It is not totally clear as to what happens if you switch as part of a managed migration. Whether it continues to be just 12 months grace as it has just become or whether transitional protection might step in to allow ongoing amounts even if entirely made up of transitional addition.
6.2 Changes when transitional protection starts
Looking ahead to managed migration time, some changes have been announced to improve transitional protection when it arrives after July 2019:
- child care costs will not be counted in adding up your transitional addition, so any help you get on moving into work is not taken off your transitional addition
- linked entitlement to TAs - if you come off UC as a result of a short term boost in earnings, but then return to UC as earnings fall again, you still retain that that transitional addition.
7. Does this fix UC’s health and disability problem?
Very welcome though the new provisions around retaining the severe disability premium are they do not remove all the concerns for people affected by cancer switching to UC or staring UC from scratch:
- Less helpful for new claims the new protections will be of great help to those moving from a legacy benefit to UC but will mean nothing to those newly diagnosed and coming to UC for the first time: there will simply be no adult disability amounts for them
- Child disability amounts remain - e.g. for children and young people affected by cancer - but will be more than halved for the majority of recipients overall . Those with cancer are more likely to be spared but not necessarily
- Long term health issues but not unfit for work the merging of disability help with the ESA Support Component does not offer anything to those who have extra disability costs but who do not go anywhere near the sickness for work assessments under the “legacy system: ie. the many people with long term health issues who make contributions as lone parents, carers, volunteers, jobseekers and workers
- Carers with health issues will get a special hit as UC offers only an amount for sickness or an amount for caring, whereas ESA offers both.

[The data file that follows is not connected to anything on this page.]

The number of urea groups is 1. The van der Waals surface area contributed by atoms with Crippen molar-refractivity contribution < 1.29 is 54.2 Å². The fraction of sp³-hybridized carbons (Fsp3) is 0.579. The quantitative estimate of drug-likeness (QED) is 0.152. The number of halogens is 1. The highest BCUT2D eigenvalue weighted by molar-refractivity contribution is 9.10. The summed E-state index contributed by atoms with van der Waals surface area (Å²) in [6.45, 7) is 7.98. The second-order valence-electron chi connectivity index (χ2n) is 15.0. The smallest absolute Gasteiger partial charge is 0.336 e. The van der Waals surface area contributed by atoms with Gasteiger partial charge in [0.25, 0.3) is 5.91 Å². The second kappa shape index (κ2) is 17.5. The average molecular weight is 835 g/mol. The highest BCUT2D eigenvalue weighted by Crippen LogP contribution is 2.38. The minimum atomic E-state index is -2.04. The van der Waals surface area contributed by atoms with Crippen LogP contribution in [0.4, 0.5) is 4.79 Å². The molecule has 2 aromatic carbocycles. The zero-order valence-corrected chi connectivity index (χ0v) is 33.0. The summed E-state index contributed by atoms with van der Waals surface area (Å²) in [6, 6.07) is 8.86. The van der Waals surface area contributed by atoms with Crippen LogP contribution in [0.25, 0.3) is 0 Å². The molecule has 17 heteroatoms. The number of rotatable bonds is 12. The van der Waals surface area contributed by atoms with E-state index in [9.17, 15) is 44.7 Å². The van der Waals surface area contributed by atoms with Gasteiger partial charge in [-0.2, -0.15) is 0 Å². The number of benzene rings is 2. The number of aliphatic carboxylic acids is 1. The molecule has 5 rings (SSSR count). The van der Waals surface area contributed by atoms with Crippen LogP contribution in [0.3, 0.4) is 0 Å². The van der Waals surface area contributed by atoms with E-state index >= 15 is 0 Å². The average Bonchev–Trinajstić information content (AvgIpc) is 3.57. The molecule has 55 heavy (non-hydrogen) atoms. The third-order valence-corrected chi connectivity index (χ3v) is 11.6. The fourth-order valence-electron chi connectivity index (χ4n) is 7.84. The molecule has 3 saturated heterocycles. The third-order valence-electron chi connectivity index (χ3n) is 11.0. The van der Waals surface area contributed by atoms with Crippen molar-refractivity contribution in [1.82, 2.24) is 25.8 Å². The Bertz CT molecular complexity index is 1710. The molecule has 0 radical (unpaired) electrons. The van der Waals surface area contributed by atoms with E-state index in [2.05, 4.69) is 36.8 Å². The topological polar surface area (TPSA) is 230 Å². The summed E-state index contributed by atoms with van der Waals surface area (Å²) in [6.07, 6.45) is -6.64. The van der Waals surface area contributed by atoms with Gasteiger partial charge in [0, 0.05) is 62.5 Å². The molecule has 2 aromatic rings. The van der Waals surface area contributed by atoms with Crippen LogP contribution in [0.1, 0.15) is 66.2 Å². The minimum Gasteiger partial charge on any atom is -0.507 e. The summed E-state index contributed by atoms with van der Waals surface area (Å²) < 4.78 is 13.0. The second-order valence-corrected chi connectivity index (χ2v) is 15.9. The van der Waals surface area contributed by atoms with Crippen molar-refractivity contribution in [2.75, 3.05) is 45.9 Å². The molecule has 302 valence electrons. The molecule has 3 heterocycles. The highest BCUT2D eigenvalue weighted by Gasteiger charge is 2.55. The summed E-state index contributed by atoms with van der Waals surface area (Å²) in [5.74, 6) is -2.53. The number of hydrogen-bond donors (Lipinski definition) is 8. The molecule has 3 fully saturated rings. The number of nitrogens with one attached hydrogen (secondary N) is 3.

- Working with long term health issues: The loss of separate disability amounts makes a confused approach for those doing the right thing and seeking to get back to work asap. There is no provision equivalent to ESA “permitted work” or the the next step of Working Tax Credit as a disabled worker. with extra concessions and amounts for those with added disability costs.
There are a number of issues that have emerged for people with health issues in the administrative design and practises of UC, rather than the rates and sums.
UC intends to move away from general excess customer support of the old legacy benefits in favour of fostering more independence and work skills for jobseekers. What may work as tough love for a willing jobseekers may not always work so well as UC comes to terms with a new and what will eventually be its main customer base: the unwell, carers and others.
Some of the gaps are deliberate in the mission to do UC differently others is by omission in the vision of UC as a sort of enhanced, modern JSA. Many problem areas have emerged and some are being addressed. It seems to depend on: how much will it cost? Will it require alterations to the IT and risk delays? Will it fit in with UC’s main mission to do benefits differently.
Progress is being made, but there may be a little while to go before UC emerges as fully suitable and supportive to those dealing with the already strange new world that opens up after receiving a cancer diagnosis.
That is there for further blogs to help get to grips with this now arriving newcomer to the benefits scene. There are a lot of rumours and fears about UC, not helped by problems lying unresolved for too long. However things are slowly getting better and therer are real improvements too.
Claiming UC now will not be as financially precarious, disruptive or chaotic as many will have experienced in earlier days. Real improvements have been made in the design and administration of UC - including last week's announcements.
For individual advice about these chnges, UC in general or other benefits, please feel free to visit your nearest Maggie's Centre
The ad hoc statistics release around numbers receiving disability premiums are available here
The anouncement of the new measures is available here